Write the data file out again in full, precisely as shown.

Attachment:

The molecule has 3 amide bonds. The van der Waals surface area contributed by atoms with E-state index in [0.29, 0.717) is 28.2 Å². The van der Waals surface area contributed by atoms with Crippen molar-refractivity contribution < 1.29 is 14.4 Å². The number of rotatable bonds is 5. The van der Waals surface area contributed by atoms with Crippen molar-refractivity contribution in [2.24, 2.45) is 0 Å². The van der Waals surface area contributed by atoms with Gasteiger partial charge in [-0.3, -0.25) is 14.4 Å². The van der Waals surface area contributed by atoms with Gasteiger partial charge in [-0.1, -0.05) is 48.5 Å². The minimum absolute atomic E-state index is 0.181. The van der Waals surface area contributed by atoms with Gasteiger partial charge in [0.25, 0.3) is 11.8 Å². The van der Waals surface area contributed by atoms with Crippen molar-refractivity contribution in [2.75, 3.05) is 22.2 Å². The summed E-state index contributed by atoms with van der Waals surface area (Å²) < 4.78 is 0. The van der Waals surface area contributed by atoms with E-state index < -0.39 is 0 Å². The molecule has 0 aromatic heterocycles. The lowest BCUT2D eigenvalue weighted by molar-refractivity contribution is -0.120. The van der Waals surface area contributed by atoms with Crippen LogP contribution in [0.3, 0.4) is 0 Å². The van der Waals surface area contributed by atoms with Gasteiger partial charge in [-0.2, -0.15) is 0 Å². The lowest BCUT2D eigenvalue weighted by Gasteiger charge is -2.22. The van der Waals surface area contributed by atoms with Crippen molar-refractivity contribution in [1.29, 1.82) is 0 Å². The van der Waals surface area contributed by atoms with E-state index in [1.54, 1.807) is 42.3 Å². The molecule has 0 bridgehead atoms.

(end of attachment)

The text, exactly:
The molecule has 3 amide bonds. The van der Waals surface area contributed by atoms with E-state index in [0.29, 0.717) is 28.2 Å². The van der Waals surface area contributed by atoms with Crippen molar-refractivity contribution < 1.29 is 14.4 Å². The number of rotatable bonds is 5. The van der Waals surface area contributed by atoms with Crippen molar-refractivity contribution in [2.24, 2.45) is 0 Å². The van der Waals surface area contributed by atoms with Gasteiger partial charge in [-0.3, -0.25) is 14.4 Å². The van der Waals surface area contributed by atoms with Gasteiger partial charge in [-0.1, -0.05) is 48.5 Å². The minimum absolute atomic E-state index is 0.181. The van der Waals surface area contributed by atoms with Gasteiger partial charge in [0.25, 0.3) is 11.8 Å². The van der Waals surface area contributed by atoms with Crippen molar-refractivity contribution in [2.75, 3.05) is 22.2 Å². The summed E-state index contributed by atoms with van der Waals surface area (Å²) < 4.78 is 0. The van der Waals surface area contributed by atoms with E-state index < -0.39 is 0 Å². The molecule has 0 aromatic heterocycles. The lowest BCUT2D eigenvalue weighted by molar-refractivity contribution is -0.120. The van der Waals surface area contributed by atoms with Crippen LogP contribution in [0.3, 0.4) is 0 Å². The van der Waals surface area contributed by atoms with Gasteiger partial charge in [-0.2, -0.15) is 0 Å². The lowest BCUT2D eigenvalue weighted by Gasteiger charge is -2.22. The van der Waals surface area contributed by atoms with Crippen molar-refractivity contribution in [1.29, 1.82) is 0 Å². The van der Waals surface area contributed by atoms with E-state index in [1.54, 1.807) is 42.3 Å². The molecule has 0 bridgehead atoms.